Lineup - You couldn't really put much of a better lineup together for an event of this magnitude and the time that was permitted. I would have chosen a better closer than Infected Mushroom, but all things considered, the lineup was awesome. Good picks for a night that combined house and trance.

Rating: Overall, this was an amazing POP. Quite a night to remember. I will give this one **** (4 stars).

***** - Perfect night. Legendary show
**** - Great night. Very enjoyable
*** - Decent night. Some things were hit or miss but overall fine.
** - Boring night. Not too many enjoyable things at this show.
* - Terrible night. Everything went wrong with this one. Where's the booze?

Thursday, May 20, 2010

Throwback Thursday: The Prodigy "The Fat Of The Land"

Throwback Thursday? Wtf is that? Let's start this off with a bang. This will be a retro-throwback-oldschool-vintage-aged (or whatever you want to call it) review of an album or band or a reminiscing of a particular trend, scene, or moment in music that takes importance in my mind. So considering it's Thursday and this blog is brand new, why don't we start off with one right off the bat? Let's get right to it....

This Week: The Fat Of The Land (album) by The Prodigy [1997]

Now I was a wee-lad when this album came out, but in terms of groundbreaking discoveries, this is the album that changed mine and a lot of other peoples' lives around the world. When Prodigy dropped The Fat Of The Land in 1997, that year became a big year for the electronic music scene to make its way out of the dungeon basement raves in the Europe and certain sectors of the US and into the mainstream and onto the charts. I want to say this album and Daft Punk's Homework (which also came out the same year and will get its own Throwback Thursday post) were the two driving forces that made 1997 a year where electronic music found their way onto boomboxes (what are those?), walkmans (what are those), and stereo systems around the world. It could be debated forever as to why people were turned onto this album, considering the big beat and hardcore techno movements weren't necessarily new, however this was a big step for Prodigy into a more commercial friendly sound. Their previous albums were pretty much the same genre, however The Fat Of The Land had more "song" aspects than their previous albums had. The songs were structured, they were shorter, they were less ambiguous, they had quite a few vocalists...but the main keys: they were catchy, they had some ridiculously freaky videos, and they were club bangers. Those 3 elements were what really shot them into the masses. Liam Howlett's beats, the genius that he is, rang through everyone's ears yes, but the freakishly looking outfits and haircuts of Keith Flint (main vocalist) haunted everyone's nightmares after watching a Prodigy video. Catchy beats and catchy hooks, cue "Smack My Bitch Up" made something for everyone to request in the club, whether they knew about electronic music or not. I was no exception to that rule. I spent many nights watching the videos of "Breathe", "Firestarter", and my favorite "Smack My Bitch Up" and watching in awe as my musical tastes began to evolve from that point. The mind of a child might be weak, but there was no going back after this point. This album never gets old and to this day, I still hear some of the jams played at clubs and at raves. And guess what...the electronic/dance scene is bigger than ever (expect a post about that in the near future as well). I'm positive that won't change anytime in the near future. Thanks'll always freak me out and make me dance at the same time.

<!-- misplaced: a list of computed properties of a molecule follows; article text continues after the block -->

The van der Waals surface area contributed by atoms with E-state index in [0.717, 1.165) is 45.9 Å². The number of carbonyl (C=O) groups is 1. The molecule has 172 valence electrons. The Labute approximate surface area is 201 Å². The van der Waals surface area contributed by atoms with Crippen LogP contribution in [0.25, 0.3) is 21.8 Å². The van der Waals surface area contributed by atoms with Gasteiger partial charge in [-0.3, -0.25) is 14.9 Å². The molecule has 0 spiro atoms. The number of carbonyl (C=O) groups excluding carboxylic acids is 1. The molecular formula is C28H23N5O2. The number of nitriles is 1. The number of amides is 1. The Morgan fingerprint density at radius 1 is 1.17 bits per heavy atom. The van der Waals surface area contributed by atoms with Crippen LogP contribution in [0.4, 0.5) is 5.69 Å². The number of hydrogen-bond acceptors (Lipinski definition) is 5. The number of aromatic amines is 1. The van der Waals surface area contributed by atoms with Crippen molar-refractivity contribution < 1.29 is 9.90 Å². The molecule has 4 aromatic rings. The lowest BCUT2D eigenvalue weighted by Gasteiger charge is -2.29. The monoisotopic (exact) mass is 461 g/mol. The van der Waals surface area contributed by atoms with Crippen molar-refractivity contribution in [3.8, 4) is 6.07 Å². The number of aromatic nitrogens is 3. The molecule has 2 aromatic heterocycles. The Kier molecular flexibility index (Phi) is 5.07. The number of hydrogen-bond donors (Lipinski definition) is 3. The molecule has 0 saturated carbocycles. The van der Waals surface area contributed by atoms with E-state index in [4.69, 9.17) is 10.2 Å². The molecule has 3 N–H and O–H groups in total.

~Dr. M

Review: (*****) 5/5 stars

P.S. Remember..did I miss anything? Do you disagree? Did you not like the album? Did you really like the album? Leave a comment yo!